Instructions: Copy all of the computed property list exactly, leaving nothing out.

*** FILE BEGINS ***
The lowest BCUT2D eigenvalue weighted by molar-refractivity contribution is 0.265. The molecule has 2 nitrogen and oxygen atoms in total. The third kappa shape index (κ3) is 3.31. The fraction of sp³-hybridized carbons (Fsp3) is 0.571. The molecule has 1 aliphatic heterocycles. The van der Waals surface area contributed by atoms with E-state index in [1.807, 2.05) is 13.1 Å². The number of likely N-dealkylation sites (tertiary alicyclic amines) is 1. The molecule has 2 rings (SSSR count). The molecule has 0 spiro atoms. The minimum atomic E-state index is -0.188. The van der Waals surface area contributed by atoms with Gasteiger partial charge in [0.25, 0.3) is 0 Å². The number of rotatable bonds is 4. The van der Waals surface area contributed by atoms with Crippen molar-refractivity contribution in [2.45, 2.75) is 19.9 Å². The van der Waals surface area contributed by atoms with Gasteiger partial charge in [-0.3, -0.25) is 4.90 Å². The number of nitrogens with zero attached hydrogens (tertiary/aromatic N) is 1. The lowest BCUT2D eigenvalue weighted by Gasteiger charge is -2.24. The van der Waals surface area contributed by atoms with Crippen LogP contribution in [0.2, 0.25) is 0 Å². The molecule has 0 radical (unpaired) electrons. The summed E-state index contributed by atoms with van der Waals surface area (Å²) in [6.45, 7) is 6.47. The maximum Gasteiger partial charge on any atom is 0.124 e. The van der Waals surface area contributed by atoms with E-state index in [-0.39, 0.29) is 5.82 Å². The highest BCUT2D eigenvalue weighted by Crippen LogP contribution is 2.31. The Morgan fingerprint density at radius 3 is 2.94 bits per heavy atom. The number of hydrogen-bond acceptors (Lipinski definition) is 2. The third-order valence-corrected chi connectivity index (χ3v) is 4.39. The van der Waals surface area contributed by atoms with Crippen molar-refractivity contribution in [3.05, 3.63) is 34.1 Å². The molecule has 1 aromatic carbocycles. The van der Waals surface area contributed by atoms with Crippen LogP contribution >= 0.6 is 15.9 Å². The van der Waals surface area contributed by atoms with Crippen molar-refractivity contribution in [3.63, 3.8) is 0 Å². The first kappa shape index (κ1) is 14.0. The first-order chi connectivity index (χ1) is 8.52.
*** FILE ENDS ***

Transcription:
The lowest BCUT2D eigenvalue weighted by molar-refractivity contribution is 0.265. The molecule has 2 nitrogen and oxygen atoms in total. The third kappa shape index (κ3) is 3.31. The fraction of sp³-hybridized carbons (Fsp3) is 0.571. The molecule has 1 aliphatic heterocycles. The van der Waals surface area contributed by atoms with E-state index in [1.807, 2.05) is 13.1 Å². The number of likely N-dealkylation sites (tertiary alicyclic amines) is 1. The molecule has 2 rings (SSSR count). The molecule has 0 spiro atoms. The minimum atomic E-state index is -0.188. The van der Waals surface area contributed by atoms with Gasteiger partial charge in [0.25, 0.3) is 0 Å². The number of rotatable bonds is 4. The van der Waals surface area contributed by atoms with Crippen molar-refractivity contribution in [2.45, 2.75) is 19.9 Å². The van der Waals surface area contributed by atoms with Gasteiger partial charge in [-0.3, -0.25) is 4.90 Å². The number of nitrogens with zero attached hydrogens (tertiary/aromatic N) is 1. The lowest BCUT2D eigenvalue weighted by Gasteiger charge is -2.24. The van der Waals surface area contributed by atoms with Crippen LogP contribution in [0.2, 0.25) is 0 Å². The molecule has 0 radical (unpaired) electrons. The summed E-state index contributed by atoms with van der Waals surface area (Å²) in [6.45, 7) is 6.47. The maximum Gasteiger partial charge on any atom is 0.124 e. The van der Waals surface area contributed by atoms with E-state index in [-0.39, 0.29) is 5.82 Å². The highest BCUT2D eigenvalue weighted by Crippen LogP contribution is 2.31. The Morgan fingerprint density at radius 3 is 2.94 bits per heavy atom. The number of hydrogen-bond acceptors (Lipinski definition) is 2. The third-order valence-corrected chi connectivity index (χ3v) is 4.39. The van der Waals surface area contributed by atoms with Crippen molar-refractivity contribution in [3.05, 3.63) is 34.1 Å². The molecule has 1 aromatic carbocycles. The van der Waals surface area contributed by atoms with Crippen LogP contribution >= 0.6 is 15.9 Å². The van der Waals surface area contributed by atoms with Crippen molar-refractivity contribution in [3.63, 3.8) is 0 Å². The first kappa shape index (κ1) is 14.0. The first-order chi connectivity index (χ1) is 8.52.